Sunday, January 24, 2016

Nothing to hinder prosperity but transgression


Once the Nephites had dealt with the threat from the Gadianton robbers, there is an indication that they had major societal reforms.

4 And they began again to prosper and to wax great; and the twenty and sixth and seventh years passed away, and there was great order in the land; and they had formed their laws according to equity and justice.
5 And now there was nothing in all the land to hinder the people from prospering continually, except they should fall into transgression. (3 Nephi 6:4-5)

I really wish I knew in what ways they had great order in the land. Did they organize the use of natural resources so there wasn’t any fights over that? Did they make sure everyone knew the laws so everyone had realistic expectations of their rights and privileges so no one infringed on others?  Did they have societal goals and go about to meet them in an orderly manner?  Did people act orderly without pushing through lines or getting in fights? Did families form properly and in the right way?

It’s hard to know exactly what “great order” means, but at the same time it is broad enough to encompass a bunch of different types of orderliness at every level of society. I guess it can encourage us to try to imagine what great order looks like on a family level, on a community level, on a church level, on an employment level, on an industry level, on a regional, state, and national level.  It also encourages us to imagine what laws on each of those levels helped create that order.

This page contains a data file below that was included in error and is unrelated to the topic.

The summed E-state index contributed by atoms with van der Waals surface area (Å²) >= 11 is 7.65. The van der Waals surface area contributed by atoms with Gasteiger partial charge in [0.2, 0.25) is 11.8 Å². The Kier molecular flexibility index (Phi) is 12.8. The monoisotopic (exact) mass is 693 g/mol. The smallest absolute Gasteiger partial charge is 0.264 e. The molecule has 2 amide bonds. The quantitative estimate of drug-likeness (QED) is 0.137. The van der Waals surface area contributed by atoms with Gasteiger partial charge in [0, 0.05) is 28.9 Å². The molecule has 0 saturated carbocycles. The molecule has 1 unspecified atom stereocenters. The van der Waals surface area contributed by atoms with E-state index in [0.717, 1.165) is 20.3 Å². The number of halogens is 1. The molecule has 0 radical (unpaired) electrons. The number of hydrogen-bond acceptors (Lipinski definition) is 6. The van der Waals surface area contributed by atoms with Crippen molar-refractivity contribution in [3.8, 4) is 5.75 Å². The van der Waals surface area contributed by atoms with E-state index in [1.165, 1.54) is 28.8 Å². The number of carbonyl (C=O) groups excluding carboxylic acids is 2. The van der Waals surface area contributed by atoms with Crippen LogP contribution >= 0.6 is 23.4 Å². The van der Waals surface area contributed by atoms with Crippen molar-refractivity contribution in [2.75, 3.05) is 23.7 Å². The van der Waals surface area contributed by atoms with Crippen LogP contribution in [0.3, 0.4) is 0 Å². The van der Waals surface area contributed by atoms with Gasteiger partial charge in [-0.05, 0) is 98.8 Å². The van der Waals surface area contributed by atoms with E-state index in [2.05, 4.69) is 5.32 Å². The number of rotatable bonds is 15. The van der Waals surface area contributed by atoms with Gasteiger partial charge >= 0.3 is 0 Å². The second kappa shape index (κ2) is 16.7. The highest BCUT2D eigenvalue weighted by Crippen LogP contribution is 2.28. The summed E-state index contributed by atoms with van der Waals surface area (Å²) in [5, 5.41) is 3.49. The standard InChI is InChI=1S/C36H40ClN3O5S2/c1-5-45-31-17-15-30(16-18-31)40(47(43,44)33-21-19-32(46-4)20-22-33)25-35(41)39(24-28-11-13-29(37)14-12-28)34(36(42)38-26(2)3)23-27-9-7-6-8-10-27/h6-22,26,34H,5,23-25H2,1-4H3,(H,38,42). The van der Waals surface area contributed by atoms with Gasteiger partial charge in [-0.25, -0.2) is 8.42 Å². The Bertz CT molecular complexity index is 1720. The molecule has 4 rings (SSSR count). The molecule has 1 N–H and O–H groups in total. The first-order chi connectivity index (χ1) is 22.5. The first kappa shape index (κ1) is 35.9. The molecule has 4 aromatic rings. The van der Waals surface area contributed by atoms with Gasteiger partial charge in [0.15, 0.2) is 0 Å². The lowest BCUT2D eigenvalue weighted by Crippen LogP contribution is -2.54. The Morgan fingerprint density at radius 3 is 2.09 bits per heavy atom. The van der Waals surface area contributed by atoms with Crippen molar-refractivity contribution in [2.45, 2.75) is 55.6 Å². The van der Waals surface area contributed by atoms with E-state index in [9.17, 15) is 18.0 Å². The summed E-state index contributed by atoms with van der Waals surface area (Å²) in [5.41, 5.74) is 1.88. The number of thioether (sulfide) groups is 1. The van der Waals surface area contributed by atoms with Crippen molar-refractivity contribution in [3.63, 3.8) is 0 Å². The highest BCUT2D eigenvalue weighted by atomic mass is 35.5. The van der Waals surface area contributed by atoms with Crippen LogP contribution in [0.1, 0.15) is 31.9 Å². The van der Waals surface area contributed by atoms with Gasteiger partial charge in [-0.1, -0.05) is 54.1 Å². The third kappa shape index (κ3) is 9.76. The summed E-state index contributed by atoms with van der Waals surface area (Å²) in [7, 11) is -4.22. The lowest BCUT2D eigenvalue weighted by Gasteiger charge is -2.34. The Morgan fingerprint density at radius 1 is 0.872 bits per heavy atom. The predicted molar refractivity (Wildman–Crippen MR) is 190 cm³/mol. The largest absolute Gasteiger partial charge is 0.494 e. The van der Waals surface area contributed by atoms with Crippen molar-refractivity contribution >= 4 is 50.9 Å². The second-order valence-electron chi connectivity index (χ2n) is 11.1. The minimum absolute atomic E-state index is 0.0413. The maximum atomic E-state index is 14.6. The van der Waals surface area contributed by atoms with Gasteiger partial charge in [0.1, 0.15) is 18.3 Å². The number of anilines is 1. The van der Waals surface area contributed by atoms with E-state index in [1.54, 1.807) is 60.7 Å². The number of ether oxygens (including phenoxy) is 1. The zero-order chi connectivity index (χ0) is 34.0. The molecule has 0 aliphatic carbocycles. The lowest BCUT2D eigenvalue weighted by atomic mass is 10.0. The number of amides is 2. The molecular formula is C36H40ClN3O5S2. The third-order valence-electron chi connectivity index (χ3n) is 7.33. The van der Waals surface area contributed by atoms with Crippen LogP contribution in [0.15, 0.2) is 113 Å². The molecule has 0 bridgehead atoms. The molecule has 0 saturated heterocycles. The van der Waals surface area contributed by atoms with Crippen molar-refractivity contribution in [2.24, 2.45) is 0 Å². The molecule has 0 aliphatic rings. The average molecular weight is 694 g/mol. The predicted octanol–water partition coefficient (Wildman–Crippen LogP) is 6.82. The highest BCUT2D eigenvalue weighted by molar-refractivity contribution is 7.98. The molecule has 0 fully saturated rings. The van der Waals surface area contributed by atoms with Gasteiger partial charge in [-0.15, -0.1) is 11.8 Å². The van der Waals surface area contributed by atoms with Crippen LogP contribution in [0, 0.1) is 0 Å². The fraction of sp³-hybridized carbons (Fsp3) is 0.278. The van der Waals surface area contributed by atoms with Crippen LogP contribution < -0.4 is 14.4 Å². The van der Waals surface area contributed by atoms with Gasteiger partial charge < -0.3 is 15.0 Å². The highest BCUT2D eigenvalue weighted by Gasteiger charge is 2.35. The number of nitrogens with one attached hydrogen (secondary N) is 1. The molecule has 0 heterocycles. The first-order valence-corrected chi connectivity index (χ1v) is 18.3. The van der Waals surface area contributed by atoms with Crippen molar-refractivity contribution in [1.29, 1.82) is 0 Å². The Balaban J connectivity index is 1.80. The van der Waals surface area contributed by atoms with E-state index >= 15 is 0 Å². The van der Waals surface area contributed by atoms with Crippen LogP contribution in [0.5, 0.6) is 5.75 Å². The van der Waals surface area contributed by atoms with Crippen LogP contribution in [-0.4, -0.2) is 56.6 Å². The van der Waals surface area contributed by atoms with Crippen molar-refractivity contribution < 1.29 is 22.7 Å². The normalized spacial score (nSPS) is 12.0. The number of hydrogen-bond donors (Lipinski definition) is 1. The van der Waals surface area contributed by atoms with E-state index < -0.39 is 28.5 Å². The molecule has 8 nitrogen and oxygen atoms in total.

The other impressive thing it says is that nothing could stop them from prospering continually except their own transgression.    Sigh. That’s always the rub, isn’t it? Humanity is astonishingly skillful at self-sabotage. When things get too easy, we tend to forget our blessings, forget to be diligent, forget the Lord, and look for shortcuts. Then we fall and land ourselves in trouble again.

Because of the great order in society, it bred a condition in which there were many merchants, lawyers, and officers in the land. (3 Nephi 6:11)  The prosperity meant there was plenty of surplus with which to buy things, so supply multiplied to meet the demand. Hence the many merchants.  There were still disputes, but solving it in an orderly way meant an increase in demand for advocates and experts in law. Hence the many lawyers.  And keeping order tends to require checkpoints, gate-keeping, bureaucracy, lines, waiting, etc., which helps people know what to expect and when and how, but that would require a great number of officers to oversee. Which is helpful, but progress can seem too slow with all that, and the human mind will then begin to fantasize about breaking the order to get what one wants faster and easier.

My conclusion is that it takes good, patient people to maintain that order over a long time.  It’s also lovely that we have Mormon’s assessment that with just and equitable laws it is only transgression that hinders us from prospering.